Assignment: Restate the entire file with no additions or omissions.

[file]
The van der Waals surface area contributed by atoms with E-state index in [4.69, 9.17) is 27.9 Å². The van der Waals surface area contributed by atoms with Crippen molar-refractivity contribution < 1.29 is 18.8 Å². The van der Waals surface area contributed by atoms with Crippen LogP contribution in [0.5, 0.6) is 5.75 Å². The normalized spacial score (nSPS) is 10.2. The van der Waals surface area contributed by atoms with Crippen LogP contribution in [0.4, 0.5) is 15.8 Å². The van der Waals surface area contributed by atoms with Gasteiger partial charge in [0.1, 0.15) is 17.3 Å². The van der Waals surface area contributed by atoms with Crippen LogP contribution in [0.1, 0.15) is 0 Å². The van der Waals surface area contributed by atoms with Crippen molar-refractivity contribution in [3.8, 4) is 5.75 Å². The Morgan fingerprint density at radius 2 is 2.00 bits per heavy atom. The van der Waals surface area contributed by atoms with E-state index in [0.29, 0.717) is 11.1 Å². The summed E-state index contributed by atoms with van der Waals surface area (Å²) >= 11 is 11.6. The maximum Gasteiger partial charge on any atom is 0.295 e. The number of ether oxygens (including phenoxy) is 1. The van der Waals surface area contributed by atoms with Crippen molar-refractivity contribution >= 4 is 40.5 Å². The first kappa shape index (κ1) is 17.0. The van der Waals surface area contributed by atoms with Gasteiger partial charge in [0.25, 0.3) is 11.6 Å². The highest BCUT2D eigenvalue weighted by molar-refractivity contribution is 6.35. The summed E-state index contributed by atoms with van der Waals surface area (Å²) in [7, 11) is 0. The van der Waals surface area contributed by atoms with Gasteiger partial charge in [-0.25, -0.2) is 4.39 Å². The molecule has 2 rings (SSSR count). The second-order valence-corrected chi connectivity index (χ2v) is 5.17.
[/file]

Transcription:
The van der Waals surface area contributed by atoms with E-state index in [4.69, 9.17) is 27.9 Å². The van der Waals surface area contributed by atoms with Crippen molar-refractivity contribution < 1.29 is 18.8 Å². The van der Waals surface area contributed by atoms with Crippen LogP contribution in [0.5, 0.6) is 5.75 Å². The normalized spacial score (nSPS) is 10.2. The van der Waals surface area contributed by atoms with Crippen LogP contribution in [0.4, 0.5) is 15.8 Å². The van der Waals surface area contributed by atoms with Gasteiger partial charge in [0.1, 0.15) is 17.3 Å². The van der Waals surface area contributed by atoms with Crippen LogP contribution in [0.1, 0.15) is 0 Å². The van der Waals surface area contributed by atoms with Crippen molar-refractivity contribution in [3.8, 4) is 5.75 Å². The Morgan fingerprint density at radius 2 is 2.00 bits per heavy atom. The van der Waals surface area contributed by atoms with E-state index in [0.29, 0.717) is 11.1 Å². The summed E-state index contributed by atoms with van der Waals surface area (Å²) >= 11 is 11.6. The maximum Gasteiger partial charge on any atom is 0.295 e. The number of ether oxygens (including phenoxy) is 1. The van der Waals surface area contributed by atoms with Crippen molar-refractivity contribution >= 4 is 40.5 Å². The first kappa shape index (κ1) is 17.0. The van der Waals surface area contributed by atoms with Gasteiger partial charge in [0.25, 0.3) is 11.6 Å². The highest BCUT2D eigenvalue weighted by molar-refractivity contribution is 6.35. The summed E-state index contributed by atoms with van der Waals surface area (Å²) in [7, 11) is 0. The van der Waals surface area contributed by atoms with Gasteiger partial charge in [-0.25, -0.2) is 4.39 Å². The molecule has 2 rings (SSSR count). The second-order valence-corrected chi connectivity index (χ2v) is 5.17.